Global Farmers identify the top topics for Zambian agriculture

From 11 June to 18 June 2016, 20 farmers from all over the world gathered in Zambia, Africa to investigate what is needed to truly bring African agriculture to fruition. They immersed themselves in Zambia's broader cultural, societal and economical aspects as well as in the specifics of the country's agricultural sector.

A key finding: bringing change from the perspective of proven successful first world business models will not work – offering choices and involving local communities might. The sector is complex, its challenges myriad, nonetheless, Rabobank together with the Global Farmers have gained a good insight into the top topics for agriculture in Zambia.

Agricultural potential

The 20 global farmers were invited by Rabobank to join a special edition of the bank's Global Farmers Master Class concept. An African edition available only to Master Class alumni. The farmers themselves had expressed specific interest in Africa and its agricultural potential in previous editions of the Master Class. During the African edition the Global Farmers learned everything there is to know about Zambian agriculture. They met and discussed with the Zambian Ministry of Agriculture, national agricultural sector organizations, agribusiness corporates, non-profit companies and NGO's such as Musika and World Food Programme respectively. They visited smallholder and large-scale commercial farmers as well as food and agri processing and input companies and got a first-hand view on their operations, challenges and opportunities.

Full width and breadth of agriculture

The country's food and agri sector has a lot going for it: Zambia is 20 times the size of the Netherlands, almost as big as France and the UK combined, but is scarcely populated, and a staggering 45 percent of its land is arable. The next generation is abundantly represented in Zambia; about two-thirds of the population is under 24. Contrary to its neighbouring countries, water availability is not a challenge for Zambia. Its agricultural sector offers the full width and breadth of agriculture in Africa; from smallholder and emerging farmers to commercial farming, to corporate farming, to large food processing companies.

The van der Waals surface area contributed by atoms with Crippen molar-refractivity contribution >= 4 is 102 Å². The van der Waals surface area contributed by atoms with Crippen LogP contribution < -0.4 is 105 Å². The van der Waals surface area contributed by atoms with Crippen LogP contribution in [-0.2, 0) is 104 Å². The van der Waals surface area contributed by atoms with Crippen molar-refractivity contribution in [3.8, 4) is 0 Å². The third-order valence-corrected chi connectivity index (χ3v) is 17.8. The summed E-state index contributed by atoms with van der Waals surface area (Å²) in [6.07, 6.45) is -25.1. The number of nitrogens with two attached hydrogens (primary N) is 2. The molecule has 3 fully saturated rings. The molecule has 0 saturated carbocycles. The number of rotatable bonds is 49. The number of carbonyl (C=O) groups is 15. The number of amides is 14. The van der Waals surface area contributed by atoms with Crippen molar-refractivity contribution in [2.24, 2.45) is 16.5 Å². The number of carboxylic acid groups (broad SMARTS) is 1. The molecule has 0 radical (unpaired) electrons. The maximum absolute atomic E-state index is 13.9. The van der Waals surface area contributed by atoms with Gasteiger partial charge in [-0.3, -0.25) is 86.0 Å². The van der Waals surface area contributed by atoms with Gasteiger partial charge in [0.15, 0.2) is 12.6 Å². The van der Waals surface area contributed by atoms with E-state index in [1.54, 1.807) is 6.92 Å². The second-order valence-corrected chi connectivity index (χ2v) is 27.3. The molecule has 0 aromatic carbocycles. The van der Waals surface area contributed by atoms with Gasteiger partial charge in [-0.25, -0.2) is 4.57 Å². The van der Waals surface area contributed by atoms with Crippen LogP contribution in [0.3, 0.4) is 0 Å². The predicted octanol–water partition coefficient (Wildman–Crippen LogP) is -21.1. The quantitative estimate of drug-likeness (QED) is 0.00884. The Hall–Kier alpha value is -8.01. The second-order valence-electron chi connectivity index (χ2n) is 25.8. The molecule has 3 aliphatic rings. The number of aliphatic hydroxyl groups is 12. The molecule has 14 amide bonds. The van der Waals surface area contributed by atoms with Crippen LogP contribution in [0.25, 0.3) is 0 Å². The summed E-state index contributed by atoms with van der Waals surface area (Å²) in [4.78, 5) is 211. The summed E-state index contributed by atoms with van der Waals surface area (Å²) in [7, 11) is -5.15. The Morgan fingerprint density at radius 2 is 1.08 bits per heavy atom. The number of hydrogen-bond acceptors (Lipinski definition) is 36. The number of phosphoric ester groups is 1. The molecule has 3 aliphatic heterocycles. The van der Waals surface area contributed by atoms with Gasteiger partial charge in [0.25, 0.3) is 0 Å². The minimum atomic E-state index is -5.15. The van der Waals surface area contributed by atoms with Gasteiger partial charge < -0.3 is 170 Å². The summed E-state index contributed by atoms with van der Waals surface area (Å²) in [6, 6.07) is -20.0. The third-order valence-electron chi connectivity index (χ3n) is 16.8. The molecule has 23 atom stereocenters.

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Paradox

Zambia produces many of the global commodities including maize, soy, wheat, sugar and potatoes. Despite its apparent agricultural pole position, the sector doesn’t seem to be hitting off. Zambia imports some 20 percent of locally consumed foods. Although about 45 percent of the land is arable, just 15 percent of that amount is cultivated. Its urbanisation rate exceeds 40 percent - driven by a high rural poverty rate that, despite positive general economic developments, has remained virtually unchanged; quite a paradox.

Challenges

"The more we learn, the less we know," said participant Bruno Melcher from Brazil, referring to this paradox. Zambia’s single dependency on copper (accounts for some 75 percent of the country's total export) and negative exchange rate developments negatively impact the food and agri sector. More directly related to food and agri, the Global Farmers observed that access to finance is difficult as land is not considered a valid basis for funding and the majority of farmers are smallholder farmers operating only 2 to 3 hectares of land with limited farming knowledge, low productivity and high vulnerability to rainfall patterns and plant pests. Import is hindered by intricate border systems and language barriers. Inputs are available but at high costs and with a lack of skilled service providers and extension services, infrastructure is challenging and most of all there is a huge lack of primary-level educated labour and general access to knowledge.

Top topics

Based on the learnings during the week, Rabobank and the Global Farmers have gained a good insight into the top topics for African agriculture to unlock its potential. These topics include the need for practical skill-based education on farming practices, land use and aggregation (still influenced by cultural traditions), infrastructure, inputs and irrigation, and entrepreneurship and economic viability with crossover from farming by birth to farming as a profitable, cash generating business.

Shared responsibility

Berry Marttin, Rabobank Executive Board member added: "Africa and Zambia offer all the ingredients for agricultural success, but it is hard to put them together in the right way to make it work. No one can do this alone – it is a shared responsibility. Although in every successful project we see at least one true catalyst who has his full skin-in-the game; not only money but everything: his image, his ego, his passion… his life."

The African Global Farmers Master Class was an experience of a lifetime, both humbling and inspiring. Participant Bill O'Keeffe said: "This week stretched my mind. It will get back, but not like it was before."

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